HRSA eNews December 6, 2018

Administrator Briefs Congress

HRSA Administrator George Sigounas, MS, Ph.D. briefs Congress

In his briefing to Congress last week, Dr. Sigounas discussed agency assets on the ground, strategies and hallmark efforts — notably HRSA's first international summit on maternal mortality in June 2018, which brought together 130 experts, representatives of six countries and officials of the World Health Organization to discuss best practices in the fight against maternal mortality. 

"In 2016, HRSA programs provided health care services to over 61 million mothers and children in the U.S., including 84 percent of all pregnant women and 63 percent of all infants and children ... With the ability to reach millions of people, HRSA continues to address maternal death collectively, using innovative ways," said Dr. Sigounas. 

Read about the Congressional briefing.

See HRSA's maternal mortality infographic (PDF - 544 KB).

HRSA-led Study Estimates 1 in 40 U.S. Children has Diagnosed Autism

photo of four children

November 26 – A new study led by HRSA found that about 1.5 million U.S. children — or 1 in 40 — have received a diagnosis of, and currently have, autism spectrum disorder. Published in Pediatrics HRSA Exit Disclaimer, the analysis used data collected from parents of more than 50,000 children from the 2016 HRSA National Survey of Children's Health. The Centers for Disease Control and Prevention (CDC), Harvard University, Drexel University, and George Washington University contributed to the study.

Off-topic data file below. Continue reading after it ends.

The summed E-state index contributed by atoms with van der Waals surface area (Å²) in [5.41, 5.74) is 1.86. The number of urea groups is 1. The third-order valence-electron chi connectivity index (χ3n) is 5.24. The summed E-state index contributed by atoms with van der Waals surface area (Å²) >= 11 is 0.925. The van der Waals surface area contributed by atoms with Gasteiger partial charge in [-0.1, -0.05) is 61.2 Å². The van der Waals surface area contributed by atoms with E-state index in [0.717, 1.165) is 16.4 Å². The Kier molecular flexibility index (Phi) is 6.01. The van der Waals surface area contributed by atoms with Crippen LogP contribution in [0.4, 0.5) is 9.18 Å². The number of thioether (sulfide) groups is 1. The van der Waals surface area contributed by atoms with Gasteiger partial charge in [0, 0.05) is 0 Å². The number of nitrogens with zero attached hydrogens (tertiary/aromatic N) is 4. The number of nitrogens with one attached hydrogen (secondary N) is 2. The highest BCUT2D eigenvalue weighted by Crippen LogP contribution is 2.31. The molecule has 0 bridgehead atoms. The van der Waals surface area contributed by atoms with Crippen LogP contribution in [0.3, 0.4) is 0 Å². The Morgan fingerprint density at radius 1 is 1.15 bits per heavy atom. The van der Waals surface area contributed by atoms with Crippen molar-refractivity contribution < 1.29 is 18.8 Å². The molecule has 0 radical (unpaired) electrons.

Previous research has shown that autism diagnoses have increased in children over the past 20 years.

"Through the National Survey of Children's Health, our study provides the most recent nationally representative data on both the prevalence of autism and some of the challenges families face obtaining care," said lead author Michael D. Kogan, Ph.D., of HRSA's Maternal and Child Health Bureau. "This new information improves our capacity to understand and address autism, a complex neurological disorder."

Read the press release.

HRSA Commemorates World AIDS Day 2018

HRSA annual "human ribbon" to commemorate World AIDS Day